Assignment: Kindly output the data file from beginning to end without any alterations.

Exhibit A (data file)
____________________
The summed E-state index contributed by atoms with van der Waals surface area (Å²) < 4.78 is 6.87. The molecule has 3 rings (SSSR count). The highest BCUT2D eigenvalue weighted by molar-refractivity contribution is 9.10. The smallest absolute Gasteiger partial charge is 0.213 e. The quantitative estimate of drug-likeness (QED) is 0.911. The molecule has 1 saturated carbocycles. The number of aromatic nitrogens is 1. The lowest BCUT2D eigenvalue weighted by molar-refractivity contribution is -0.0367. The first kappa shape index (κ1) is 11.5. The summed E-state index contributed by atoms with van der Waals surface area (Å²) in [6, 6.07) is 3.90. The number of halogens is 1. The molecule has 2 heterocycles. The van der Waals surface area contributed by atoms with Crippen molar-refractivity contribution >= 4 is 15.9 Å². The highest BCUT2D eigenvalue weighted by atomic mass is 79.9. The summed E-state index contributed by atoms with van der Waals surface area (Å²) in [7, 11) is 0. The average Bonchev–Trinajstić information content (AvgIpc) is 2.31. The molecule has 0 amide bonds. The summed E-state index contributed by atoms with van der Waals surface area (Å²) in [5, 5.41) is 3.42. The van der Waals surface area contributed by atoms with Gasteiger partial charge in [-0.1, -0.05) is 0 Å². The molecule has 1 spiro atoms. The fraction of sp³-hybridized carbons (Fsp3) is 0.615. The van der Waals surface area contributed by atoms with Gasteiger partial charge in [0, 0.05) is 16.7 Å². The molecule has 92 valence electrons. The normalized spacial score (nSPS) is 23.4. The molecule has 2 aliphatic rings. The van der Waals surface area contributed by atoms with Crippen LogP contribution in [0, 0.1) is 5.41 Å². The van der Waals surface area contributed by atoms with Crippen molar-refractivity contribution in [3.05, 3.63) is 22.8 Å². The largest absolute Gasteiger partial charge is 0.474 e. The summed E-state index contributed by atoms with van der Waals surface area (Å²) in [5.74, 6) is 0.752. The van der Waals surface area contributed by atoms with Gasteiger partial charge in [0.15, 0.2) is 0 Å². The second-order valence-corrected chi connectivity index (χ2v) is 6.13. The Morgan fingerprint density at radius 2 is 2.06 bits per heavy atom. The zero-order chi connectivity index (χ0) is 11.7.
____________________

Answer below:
The summed E-state index contributed by atoms with van der Waals surface area (Å²) < 4.78 is 6.87. The molecule has 3 rings (SSSR count). The highest BCUT2D eigenvalue weighted by molar-refractivity contribution is 9.10. The smallest absolute Gasteiger partial charge is 0.213 e. The quantitative estimate of drug-likeness (QED) is 0.911. The molecule has 1 saturated carbocycles. The number of aromatic nitrogens is 1. The lowest BCUT2D eigenvalue weighted by molar-refractivity contribution is -0.0367. The first kappa shape index (κ1) is 11.5. The summed E-state index contributed by atoms with van der Waals surface area (Å²) in [6, 6.07) is 3.90. The number of halogens is 1. The molecule has 2 heterocycles. The van der Waals surface area contributed by atoms with Crippen molar-refractivity contribution >= 4 is 15.9 Å². The highest BCUT2D eigenvalue weighted by atomic mass is 79.9. The summed E-state index contributed by atoms with van der Waals surface area (Å²) in [7, 11) is 0. The average Bonchev–Trinajstić information content (AvgIpc) is 2.31. The molecule has 0 amide bonds. The summed E-state index contributed by atoms with van der Waals surface area (Å²) in [5, 5.41) is 3.42. The van der Waals surface area contributed by atoms with Gasteiger partial charge in [-0.1, -0.05) is 0 Å². The molecule has 1 spiro atoms. The fraction of sp³-hybridized carbons (Fsp3) is 0.615. The van der Waals surface area contributed by atoms with Gasteiger partial charge in [0, 0.05) is 16.7 Å². The molecule has 92 valence electrons. The normalized spacial score (nSPS) is 23.4. The molecule has 2 aliphatic rings. The van der Waals surface area contributed by atoms with Crippen LogP contribution in [0, 0.1) is 5.41 Å². The van der Waals surface area contributed by atoms with Crippen molar-refractivity contribution in [3.05, 3.63) is 22.8 Å². The largest absolute Gasteiger partial charge is 0.474 e. The summed E-state index contributed by atoms with van der Waals surface area (Å²) in [5.74, 6) is 0.752. The van der Waals surface area contributed by atoms with Gasteiger partial charge in [0.15, 0.2) is 0 Å². The second-order valence-corrected chi connectivity index (χ2v) is 6.13. The Morgan fingerprint density at radius 2 is 2.06 bits per heavy atom. The zero-order chi connectivity index (χ0) is 11.7.